Ungoverning Dance – Contemporary European Theatre Dance and the Commons

Author: Ramsay Burt
Publisher: Oxford University Press (2016)

Softcover: 272 pages
Language: English
ISBN13: 978-0-1993-2193-3

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Ungoverning Dance examines the work of progressive contemporary dance artists in continental Europe from the mid 1990s to 2015. Placing this within its historical and political context – that of neoliberalism and austerity – it argues that these artists have developed an ethico-aesthetic approach that uses dance practices as sites of resistance against dominant ideologies, and that their works attest to the persistence of alternative ways of thinking and living. In response to the way that the radical values informing their work are continually under attack from neoliberalism, these artists recognise that they in effect share common pool resources. Thus, while contemporary dance has been turned into a market, they nevertheless value the extent to which it functions as a commons. Work that does this, it argues, ungoverns dance.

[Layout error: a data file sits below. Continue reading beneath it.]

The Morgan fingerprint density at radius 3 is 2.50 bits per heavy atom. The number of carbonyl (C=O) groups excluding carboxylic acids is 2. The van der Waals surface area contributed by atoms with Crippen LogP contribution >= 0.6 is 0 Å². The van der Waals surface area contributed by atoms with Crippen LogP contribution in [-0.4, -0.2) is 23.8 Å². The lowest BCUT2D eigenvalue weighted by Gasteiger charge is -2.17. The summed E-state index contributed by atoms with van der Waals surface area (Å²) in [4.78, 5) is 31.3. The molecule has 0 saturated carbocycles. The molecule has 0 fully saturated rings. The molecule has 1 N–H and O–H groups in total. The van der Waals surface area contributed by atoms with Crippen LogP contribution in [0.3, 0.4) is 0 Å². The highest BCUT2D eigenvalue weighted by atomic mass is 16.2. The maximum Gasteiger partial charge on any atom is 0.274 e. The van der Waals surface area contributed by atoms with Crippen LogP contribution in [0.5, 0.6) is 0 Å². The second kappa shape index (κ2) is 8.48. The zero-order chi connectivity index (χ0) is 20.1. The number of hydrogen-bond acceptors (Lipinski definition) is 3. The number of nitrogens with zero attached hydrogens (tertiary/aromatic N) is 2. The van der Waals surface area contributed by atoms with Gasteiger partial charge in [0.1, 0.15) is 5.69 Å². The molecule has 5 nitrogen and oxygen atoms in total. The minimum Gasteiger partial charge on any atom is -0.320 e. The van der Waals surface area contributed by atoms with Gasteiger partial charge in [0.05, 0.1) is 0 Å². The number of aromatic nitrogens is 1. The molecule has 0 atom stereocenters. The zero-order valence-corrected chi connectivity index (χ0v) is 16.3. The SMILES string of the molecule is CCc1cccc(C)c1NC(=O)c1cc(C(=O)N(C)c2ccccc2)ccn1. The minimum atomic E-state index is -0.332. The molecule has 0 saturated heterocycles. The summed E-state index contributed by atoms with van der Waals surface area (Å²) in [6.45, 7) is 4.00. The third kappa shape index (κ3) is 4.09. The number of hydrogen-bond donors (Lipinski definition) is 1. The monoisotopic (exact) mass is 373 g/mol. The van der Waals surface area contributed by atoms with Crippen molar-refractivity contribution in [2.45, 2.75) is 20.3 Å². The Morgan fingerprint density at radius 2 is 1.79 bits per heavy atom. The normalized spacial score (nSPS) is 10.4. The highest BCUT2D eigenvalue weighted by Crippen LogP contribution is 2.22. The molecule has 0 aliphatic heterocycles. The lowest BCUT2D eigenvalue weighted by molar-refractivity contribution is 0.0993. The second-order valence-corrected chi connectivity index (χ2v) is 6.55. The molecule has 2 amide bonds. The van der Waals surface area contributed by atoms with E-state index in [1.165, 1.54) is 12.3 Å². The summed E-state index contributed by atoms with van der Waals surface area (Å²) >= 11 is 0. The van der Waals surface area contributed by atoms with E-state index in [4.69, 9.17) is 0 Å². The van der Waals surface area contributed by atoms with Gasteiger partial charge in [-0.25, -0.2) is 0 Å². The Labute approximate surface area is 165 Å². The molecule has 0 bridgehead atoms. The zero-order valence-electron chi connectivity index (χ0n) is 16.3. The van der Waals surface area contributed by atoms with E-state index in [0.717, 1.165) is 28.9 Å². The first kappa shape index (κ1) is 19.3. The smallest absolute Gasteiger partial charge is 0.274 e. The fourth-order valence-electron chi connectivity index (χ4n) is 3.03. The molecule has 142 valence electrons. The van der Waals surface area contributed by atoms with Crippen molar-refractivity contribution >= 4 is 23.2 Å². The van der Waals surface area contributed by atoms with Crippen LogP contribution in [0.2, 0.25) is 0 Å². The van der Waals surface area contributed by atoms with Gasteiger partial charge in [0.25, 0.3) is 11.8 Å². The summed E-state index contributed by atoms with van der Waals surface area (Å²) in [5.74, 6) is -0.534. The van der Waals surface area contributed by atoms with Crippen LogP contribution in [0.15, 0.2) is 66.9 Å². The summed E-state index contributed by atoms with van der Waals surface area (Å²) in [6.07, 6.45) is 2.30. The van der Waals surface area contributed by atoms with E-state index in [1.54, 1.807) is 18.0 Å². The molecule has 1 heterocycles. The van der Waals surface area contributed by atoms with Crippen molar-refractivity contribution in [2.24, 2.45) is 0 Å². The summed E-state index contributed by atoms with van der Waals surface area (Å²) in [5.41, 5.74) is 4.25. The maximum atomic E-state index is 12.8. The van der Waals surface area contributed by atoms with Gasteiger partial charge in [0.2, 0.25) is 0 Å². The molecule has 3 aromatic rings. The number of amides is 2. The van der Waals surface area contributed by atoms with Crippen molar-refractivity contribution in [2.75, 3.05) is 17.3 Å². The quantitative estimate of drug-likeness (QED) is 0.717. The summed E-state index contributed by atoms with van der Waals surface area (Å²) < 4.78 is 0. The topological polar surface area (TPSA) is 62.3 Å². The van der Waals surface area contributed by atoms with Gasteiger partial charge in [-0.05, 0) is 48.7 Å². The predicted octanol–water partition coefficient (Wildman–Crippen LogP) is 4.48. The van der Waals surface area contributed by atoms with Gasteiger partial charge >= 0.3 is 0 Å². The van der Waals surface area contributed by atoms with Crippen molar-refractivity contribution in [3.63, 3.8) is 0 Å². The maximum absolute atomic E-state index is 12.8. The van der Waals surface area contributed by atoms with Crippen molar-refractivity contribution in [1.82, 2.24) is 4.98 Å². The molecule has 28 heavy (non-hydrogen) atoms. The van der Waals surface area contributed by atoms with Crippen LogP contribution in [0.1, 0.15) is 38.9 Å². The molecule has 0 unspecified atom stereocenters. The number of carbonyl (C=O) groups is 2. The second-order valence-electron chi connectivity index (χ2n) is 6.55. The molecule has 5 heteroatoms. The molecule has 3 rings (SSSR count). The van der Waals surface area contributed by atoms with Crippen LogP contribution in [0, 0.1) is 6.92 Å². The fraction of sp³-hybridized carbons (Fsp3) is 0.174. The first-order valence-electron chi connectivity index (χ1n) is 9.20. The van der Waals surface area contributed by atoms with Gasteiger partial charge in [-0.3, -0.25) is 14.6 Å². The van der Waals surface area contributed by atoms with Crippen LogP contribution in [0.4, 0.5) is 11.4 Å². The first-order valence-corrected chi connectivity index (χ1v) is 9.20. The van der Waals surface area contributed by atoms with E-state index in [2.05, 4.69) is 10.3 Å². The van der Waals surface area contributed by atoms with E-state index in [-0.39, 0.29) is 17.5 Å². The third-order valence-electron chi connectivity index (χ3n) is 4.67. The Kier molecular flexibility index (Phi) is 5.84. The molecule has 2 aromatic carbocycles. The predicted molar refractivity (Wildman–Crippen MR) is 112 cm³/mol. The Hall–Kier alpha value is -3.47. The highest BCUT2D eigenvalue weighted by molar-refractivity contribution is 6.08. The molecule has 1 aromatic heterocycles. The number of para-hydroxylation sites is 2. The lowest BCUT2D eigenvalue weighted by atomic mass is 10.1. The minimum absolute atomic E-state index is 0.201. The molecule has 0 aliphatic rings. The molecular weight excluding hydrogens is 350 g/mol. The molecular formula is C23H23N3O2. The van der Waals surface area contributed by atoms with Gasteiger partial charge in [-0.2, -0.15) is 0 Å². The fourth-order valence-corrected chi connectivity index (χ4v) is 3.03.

Theoretically, the book begins with a discussion of dance in relation to neoliberalism and post-Fordism, and then develops an account of ethico-aesthetics in choreography drawing in particular on the work of Emmanuelle Levinas and its adaptation by Maurice Blanchot. It also explores ethics from the point of view of affect theory drawing on the work of Erin Manning and Brian Massumi. These philosophical ideas inform close readings of works from the 1990s and 2000s by two generations of European-based dance artists: that of Jérôme Bel, Jonathan Burrows, La Ribot, and Xavier Le Roy who began showing work in the 1990s; and that of artists who emerged in the 2000s including Fabián Barba, Faustin Linyekula, Ivana Müller, and Nikolina Pristas. Topics examined include dance and precarious life, choreographing friendship, re-performance, the virtual in dance, and a dancer’s experience of the Egyptian revolution. Ungoverning Dance proposes new ways of understanding recent contemporary European dance works by making connections with their social, political, and theoretical contexts.